Wake up, tell these thieves where they can go and impose the same kinds of regulations that you imposed on us Canadians. Don’t tell me you guys are scared of these pr…ks!!

    IMO


  18. 18
    Noel Park

     

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    Jan 4th, 2012 (11:39 am)

    Koz: Coda would be excluded.

    #1

    Amen! +1


  19. 19
    Noel Park

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    Jan 4th, 2012 (11:44 am)

    Frank: Don’t tell me you guys are scared of these pr…ks!!

    #17

    Kinda sounds that way, doesn’t it? +1


  20. 20
    MotoEco

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    Jan 4th, 2012 (11:48 am)

    Maybe GM should make the case that the Volt should be eligible for Chinese EV incentives due in-part to the amount of Chinese sourced parts the Volt carries (directly through GM and their parts suppliers.

    Imported components

    - Engine from Austria
    - Battery from Korea
    - Dashboard from Korea
    - Suspension component from Korea
    - Considerable amount of Chinese parts(Normal GM practice)

    US sourced component

    - Chassis and body panel
    - UAW Labor
    - Motor/Generator

    http://gm-volt.com/forum/showthread.php?2673-How-much-domestic-content-in-the-Volt

    Just sayin…….


  21. 21
    Tim Hart

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    Jan 4th, 2012 (11:51 am)

    To me its sad to see the Volt going into China. They are maybe a step above North Korea but they still kill children that the parents desperately want and their “one child policy” is already a major societal problem. Hard to get excited about Volts in China.


  22. 22
    kdawg

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    Jan 4th, 2012 (12:09 pm)

    MotoEco: Imported components
    - Engine from Austria
    - Battery from Korea

    I wont comment on the other parts, but the engine is made in Flint MI. The cells will soon be made in Holland MI. The battery pack is made in Brownstown MI. The Volt is a min of 40% US content, and that # may be before the Flint Engine plant came online.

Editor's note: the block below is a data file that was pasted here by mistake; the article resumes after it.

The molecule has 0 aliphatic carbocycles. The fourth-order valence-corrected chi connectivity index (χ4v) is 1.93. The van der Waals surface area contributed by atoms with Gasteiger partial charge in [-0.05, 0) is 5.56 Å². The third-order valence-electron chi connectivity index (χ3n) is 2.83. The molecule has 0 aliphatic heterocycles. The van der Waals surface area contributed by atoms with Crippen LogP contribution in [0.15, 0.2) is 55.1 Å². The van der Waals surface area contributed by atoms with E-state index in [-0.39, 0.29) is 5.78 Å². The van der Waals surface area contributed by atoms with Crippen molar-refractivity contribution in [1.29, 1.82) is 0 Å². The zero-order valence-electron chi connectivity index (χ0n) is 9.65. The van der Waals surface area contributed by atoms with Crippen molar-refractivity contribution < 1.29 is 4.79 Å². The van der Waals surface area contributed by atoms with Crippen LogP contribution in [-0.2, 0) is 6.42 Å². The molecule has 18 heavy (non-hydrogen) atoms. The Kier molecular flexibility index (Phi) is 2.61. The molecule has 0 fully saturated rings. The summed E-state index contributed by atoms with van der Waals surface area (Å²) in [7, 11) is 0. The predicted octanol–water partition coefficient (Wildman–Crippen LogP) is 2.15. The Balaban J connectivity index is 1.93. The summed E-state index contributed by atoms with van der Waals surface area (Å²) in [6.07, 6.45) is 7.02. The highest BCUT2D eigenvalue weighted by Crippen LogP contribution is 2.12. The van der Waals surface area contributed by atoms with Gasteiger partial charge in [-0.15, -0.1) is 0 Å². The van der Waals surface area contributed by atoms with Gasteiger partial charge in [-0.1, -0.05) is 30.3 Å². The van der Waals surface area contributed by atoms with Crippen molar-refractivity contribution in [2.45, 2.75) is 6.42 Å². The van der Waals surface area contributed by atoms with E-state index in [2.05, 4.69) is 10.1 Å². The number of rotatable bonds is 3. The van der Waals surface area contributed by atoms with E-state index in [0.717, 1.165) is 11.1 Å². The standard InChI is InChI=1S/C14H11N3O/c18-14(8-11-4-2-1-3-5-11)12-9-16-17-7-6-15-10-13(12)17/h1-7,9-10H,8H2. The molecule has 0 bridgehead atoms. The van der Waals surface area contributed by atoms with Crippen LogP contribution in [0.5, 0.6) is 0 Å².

23. 23
    pjkPA

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    Jan 4th, 2012 (12:22 pm)

    Good article Jeff.

    We need to get the Trade issue on the table … it is the 1,000lb gorilla no media will talk about because they are all partly foreign owned.

    The Japanese Germans and Koreans do the same thing… they put huge tariffs on our products while coming the the big dumb USA and suck billions out our economy…. what do we do… we spend our taxpayer money to give them $7500 per electric car… we let them set up shop here and build plants that pay no US taxes….etc.. etc.


  24. 24
    Noel Park

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    Jan 4th, 2012 (12:38 pm)

    kdawg: I wont comment on the other parts, but the engine is made in Flint MI.The cells will soon be made in Holland MI.The battery pack is made in Brownstown MI.

    #22

    If the engine is being made in Flint now that’s good news. Mine (B1567) was made in Austria. And all or part of the “motor/generator” in mine was made in Japan. 40% US content in my admittedly early version.


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    Jan 4th, 2012 (12:39 pm)

    pjkPA: what do we do… we spend our taxpayer money to give them $7500 per electric car… we let them set up shop here and build plants that pay no US taxes….etc.. etc.

    #23

    Yeah, some kind of bizarre national death wish IMHO. +1


  26. 26
    MuddyRoverRob

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    Jan 4th, 2012 (2:17 pm)

    Let the reverse engineering commence…

    sigh.


  27. 27
    kdawg

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    Jan 4th, 2012 (2:34 pm)

    MuddyRoverRob: Let the reverse engineering commence…
    sigh.

    Five of the first sold in fall of 2010 were probably to Toyota/China/Ford/Nissan/Chrysler. They most likely have been probing at the Volt for over a year now.


  28. 28
    MuddyRoverRob

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    Jan 4th, 2012 (3:02 pm)

    kdawg,